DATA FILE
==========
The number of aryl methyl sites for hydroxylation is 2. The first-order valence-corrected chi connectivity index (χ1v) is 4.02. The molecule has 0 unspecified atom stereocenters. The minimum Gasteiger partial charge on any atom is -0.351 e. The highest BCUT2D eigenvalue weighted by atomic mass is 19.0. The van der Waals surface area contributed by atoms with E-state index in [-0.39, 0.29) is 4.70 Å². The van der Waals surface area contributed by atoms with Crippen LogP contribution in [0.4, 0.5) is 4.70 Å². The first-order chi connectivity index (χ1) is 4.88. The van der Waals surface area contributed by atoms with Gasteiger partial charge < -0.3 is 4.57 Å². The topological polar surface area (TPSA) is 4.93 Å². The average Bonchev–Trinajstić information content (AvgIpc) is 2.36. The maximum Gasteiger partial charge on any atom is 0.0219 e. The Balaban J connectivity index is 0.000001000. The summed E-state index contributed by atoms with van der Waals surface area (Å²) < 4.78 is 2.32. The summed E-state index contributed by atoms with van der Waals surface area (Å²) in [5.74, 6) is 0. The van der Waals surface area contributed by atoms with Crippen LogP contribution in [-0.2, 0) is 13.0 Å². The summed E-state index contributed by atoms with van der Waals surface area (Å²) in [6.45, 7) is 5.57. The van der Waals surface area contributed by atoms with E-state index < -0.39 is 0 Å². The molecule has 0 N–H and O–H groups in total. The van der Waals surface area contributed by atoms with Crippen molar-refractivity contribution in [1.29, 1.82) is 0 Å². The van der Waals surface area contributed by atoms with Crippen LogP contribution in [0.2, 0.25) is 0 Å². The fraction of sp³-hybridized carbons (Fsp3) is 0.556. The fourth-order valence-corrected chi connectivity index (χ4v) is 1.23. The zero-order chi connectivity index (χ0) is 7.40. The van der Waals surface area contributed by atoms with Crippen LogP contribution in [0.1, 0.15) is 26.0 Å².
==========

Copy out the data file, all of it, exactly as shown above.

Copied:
The number of aryl methyl sites for hydroxylation is 2. The first-order valence-corrected chi connectivity index (χ1v) is 4.02. The molecule has 0 unspecified atom stereocenters. The minimum Gasteiger partial charge on any atom is -0.351 e. The highest BCUT2D eigenvalue weighted by atomic mass is 19.0. The van der Waals surface area contributed by atoms with E-state index in [-0.39, 0.29) is 4.70 Å². The van der Waals surface area contributed by atoms with Crippen LogP contribution in [0.4, 0.5) is 4.70 Å². The first-order chi connectivity index (χ1) is 4.88. The van der Waals surface area contributed by atoms with Gasteiger partial charge < -0.3 is 4.57 Å². The topological polar surface area (TPSA) is 4.93 Å². The average Bonchev–Trinajstić information content (AvgIpc) is 2.36. The maximum Gasteiger partial charge on any atom is 0.0219 e. The Balaban J connectivity index is 0.000001000. The summed E-state index contributed by atoms with van der Waals surface area (Å²) < 4.78 is 2.32. The summed E-state index contributed by atoms with van der Waals surface area (Å²) in [5.74, 6) is 0. The van der Waals surface area contributed by atoms with Crippen LogP contribution in [-0.2, 0) is 13.0 Å². The summed E-state index contributed by atoms with van der Waals surface area (Å²) in [6.45, 7) is 5.57. The van der Waals surface area contributed by atoms with E-state index < -0.39 is 0 Å². The molecule has 0 N–H and O–H groups in total. The van der Waals surface area contributed by atoms with Crippen molar-refractivity contribution in [1.29, 1.82) is 0 Å². The van der Waals surface area contributed by atoms with Crippen LogP contribution in [0.2, 0.25) is 0 Å². The fraction of sp³-hybridized carbons (Fsp3) is 0.556. The fourth-order valence-corrected chi connectivity index (χ4v) is 1.23. The zero-order chi connectivity index (χ0) is 7.40. The van der Waals surface area contributed by atoms with Crippen LogP contribution in [0.1, 0.15) is 26.0 Å².